Rats and mice can be very destructive and their numbers multiply rapidly so it’s important to deal with infestations quickly.

If you’re concerned that you may have a winter pest infestation, please don’t hesitate to contact us for your free, no obligation quote.

How to deal with winter rodent infestations

By |November 14th, 2020|

There’s good news and bad news about rodents during the winter months. The good news is that as the temperature starts to cool, it signifies the end of their breeding season. The bad news however, is that as the colder air draws in and food supplies dry up, rodents will do anything they can to make their way into our homes, out buildings and office premises.

While they usually make their way back outside once spring arrives, it’s highly unlikely that you want to share your living or workspace with rodents in the meantime. Below we share everything you need to know about dealing with winter infestations.

What are the signs of a rodent infestation?

It’s a good idea to keep an eye out for signs of rats and mice. By keeping on top of this, you can catch rodent infestations before they spiral out of control.

• Droppings
• An unusual odour (similar to urine or a damp, musky smell)
• Holes in materials that weren’t there before
• Nests
• Scratching noises, especially at night
• Gnaw marks on furniture or tracks on the floor or skirting boards
• Footprints. You can test this by sprinkling flour or talcum powder in the areas you think they’re frequenting. It’s better to do this at night because rodents are more likely to venture out when nobody is around
• If your pet is putting its nose inside crevices for longer and more often than usual or they’re suddenly constantly on the hunt for something, it could be because you have rodents in the house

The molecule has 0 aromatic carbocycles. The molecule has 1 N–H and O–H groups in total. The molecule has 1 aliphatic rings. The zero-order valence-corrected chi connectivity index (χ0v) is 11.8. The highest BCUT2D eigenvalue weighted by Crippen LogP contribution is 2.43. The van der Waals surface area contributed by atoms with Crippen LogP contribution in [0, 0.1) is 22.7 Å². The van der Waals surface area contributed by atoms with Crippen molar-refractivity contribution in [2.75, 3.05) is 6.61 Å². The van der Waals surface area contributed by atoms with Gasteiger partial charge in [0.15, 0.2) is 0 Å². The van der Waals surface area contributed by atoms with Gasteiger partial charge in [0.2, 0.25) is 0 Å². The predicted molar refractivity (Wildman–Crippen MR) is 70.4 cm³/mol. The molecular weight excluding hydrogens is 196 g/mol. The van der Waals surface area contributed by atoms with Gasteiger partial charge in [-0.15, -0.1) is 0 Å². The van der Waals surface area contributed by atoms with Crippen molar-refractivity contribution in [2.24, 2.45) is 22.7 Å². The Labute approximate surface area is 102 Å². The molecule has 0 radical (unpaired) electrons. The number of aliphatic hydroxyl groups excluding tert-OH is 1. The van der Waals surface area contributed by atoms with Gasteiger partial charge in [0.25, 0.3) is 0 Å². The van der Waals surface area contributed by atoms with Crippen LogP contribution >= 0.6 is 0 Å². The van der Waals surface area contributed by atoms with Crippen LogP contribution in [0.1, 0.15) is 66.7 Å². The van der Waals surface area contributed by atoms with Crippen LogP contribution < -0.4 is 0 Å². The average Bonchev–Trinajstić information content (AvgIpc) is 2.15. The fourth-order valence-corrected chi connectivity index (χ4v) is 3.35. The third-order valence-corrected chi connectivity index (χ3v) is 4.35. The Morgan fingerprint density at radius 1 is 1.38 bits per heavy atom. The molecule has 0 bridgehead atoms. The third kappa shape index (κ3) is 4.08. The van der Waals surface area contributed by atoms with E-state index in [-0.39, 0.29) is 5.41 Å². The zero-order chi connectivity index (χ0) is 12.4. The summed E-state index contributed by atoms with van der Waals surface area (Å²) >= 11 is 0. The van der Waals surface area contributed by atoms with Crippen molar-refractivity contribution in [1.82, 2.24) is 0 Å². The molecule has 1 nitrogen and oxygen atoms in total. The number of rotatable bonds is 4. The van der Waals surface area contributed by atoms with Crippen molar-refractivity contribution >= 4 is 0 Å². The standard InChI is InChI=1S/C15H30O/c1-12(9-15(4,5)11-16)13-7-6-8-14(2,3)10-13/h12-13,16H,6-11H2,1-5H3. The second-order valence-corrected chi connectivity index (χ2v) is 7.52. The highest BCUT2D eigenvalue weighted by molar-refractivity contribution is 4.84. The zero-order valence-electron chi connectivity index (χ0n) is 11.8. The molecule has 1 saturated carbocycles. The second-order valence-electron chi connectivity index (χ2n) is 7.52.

How to keep rodents out of your home

The best way to prevent rats and mice entering your home is to make it as difficult as possible for them. Keep windows and doors closed, fill any potential entry points no matter how small they are and trim branches that hang over your roof. Rats are surprisingly good climbers and can make their way inside through the roof.

It’s also worth checking the less obvious entry points such as behind kitchen cabinets, gaps between windows and doors and around vents and pipes. If you do notice gaps, make sure they’re filled or blocked off.

If you have a cat flap, ensure it’s one where only your pet can gain access through a special collar.

Don’t make your home an inviting place for unwanted guests. If there’s an easy food supply, you can guarantee rodents will do everything they can to get inside. Remove food sources by storing products in containers rather than packets which are easy to get into, make sure rubbish is secured in bins with a tight-fitting lid, clean up food spills immediately and hoover regularly.

Few of us are keen gardeners during the winter months but an unkempt garden can lure rodents in. Make sure toys and furniture are stored away, leaves are raked up and thrown away and overgrown bushes are trimmed because they can provide shelter. If you keep firewood, store it away from your home because rodents can hide in there and then make their way inside when the opportunity arises.

For further information about dealing with winter rodent infestations or to book in for a free, no obligation pest control audit, get in touch with Prokill today.